People have been making rope, getting high, making food or creating clothes with hemp for about 10,000 years.
Cultivated around 8000 BCE in Mesopotamia, and having spread as far as Asia by 6500 BCE it was one of the original, and until the nineteenth century one of the largest agricultural crops in the world. The Declaration of Independence and the first edition of Alice in Wonderland were made on hemp paper.
But hemp production took a huge it in 1937 when Canada and the United States stopped production of hemp — even for clothing — with the Marijuana tax act, which was later lifted during WWII. Even then, global production of hemp was on the decline for a good while. Until the last decade, especially after the 2014 federal farm bill permitted cultivation of industrial hemp and states increasingly began allowing the growth of this crop for commercial purposes even without the explicit permission of the United States government.
While the hemp fiber used for clothing and textiles is from the same Cannabis Sativa plant you buy from your black-box toting cyclist dealer, divergent cultivation for fiber production and strength versus THC content means that the “industrial hemp” cultivated for textile production actually doesn’t have enough THC to create any psychoactive effects and doesn’t have those sticky bud clusters you get in recreational hemp plants.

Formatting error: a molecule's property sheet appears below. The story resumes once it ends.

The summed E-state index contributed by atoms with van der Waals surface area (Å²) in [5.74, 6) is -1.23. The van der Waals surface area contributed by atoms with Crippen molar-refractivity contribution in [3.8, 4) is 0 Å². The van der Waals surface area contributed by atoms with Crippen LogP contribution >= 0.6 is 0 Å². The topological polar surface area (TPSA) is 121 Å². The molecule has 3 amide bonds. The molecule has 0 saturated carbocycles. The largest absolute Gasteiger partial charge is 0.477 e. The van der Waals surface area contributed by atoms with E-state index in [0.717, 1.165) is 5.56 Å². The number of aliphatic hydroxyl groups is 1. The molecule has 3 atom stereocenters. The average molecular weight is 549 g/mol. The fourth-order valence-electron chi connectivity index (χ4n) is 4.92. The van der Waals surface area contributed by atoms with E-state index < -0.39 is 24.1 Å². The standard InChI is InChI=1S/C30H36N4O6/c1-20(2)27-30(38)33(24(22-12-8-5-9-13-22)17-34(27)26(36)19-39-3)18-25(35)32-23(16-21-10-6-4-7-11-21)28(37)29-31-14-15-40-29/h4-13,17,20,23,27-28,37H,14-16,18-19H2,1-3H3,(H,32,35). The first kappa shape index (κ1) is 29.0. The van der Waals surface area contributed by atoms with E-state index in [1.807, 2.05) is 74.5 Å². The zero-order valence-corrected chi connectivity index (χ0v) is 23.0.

Think giant poodle vs minipoodle. Both poodles. Very different physical qualities.
So here we are today, with hemp cultivation on the upswing, a bunch of brands touting it’s wonderful fabric properties and sustainability.
Is it any good? What are its properties as a fabric? Is it sustainable?
Before we talk about anything else, let’s first cover what hemp is and what it’s properties are.
Hemp is like Linen
The stalks of hemp plants consist of two layers: rope-like bast fibers around the outer layer and a woody “pith” core. There are uses for basically all parts of the hemp plant, but the part that is used for clothes is just those outer bast fibers. The inner part is often used for building materials, fuel, animal bedding, etc.
That textile construction process of using long external plant fibers is extremely similar to how linen is made from flax. And this similarity is more than just technical: the resulting textile created from hemp fibers is extremely similar to linen.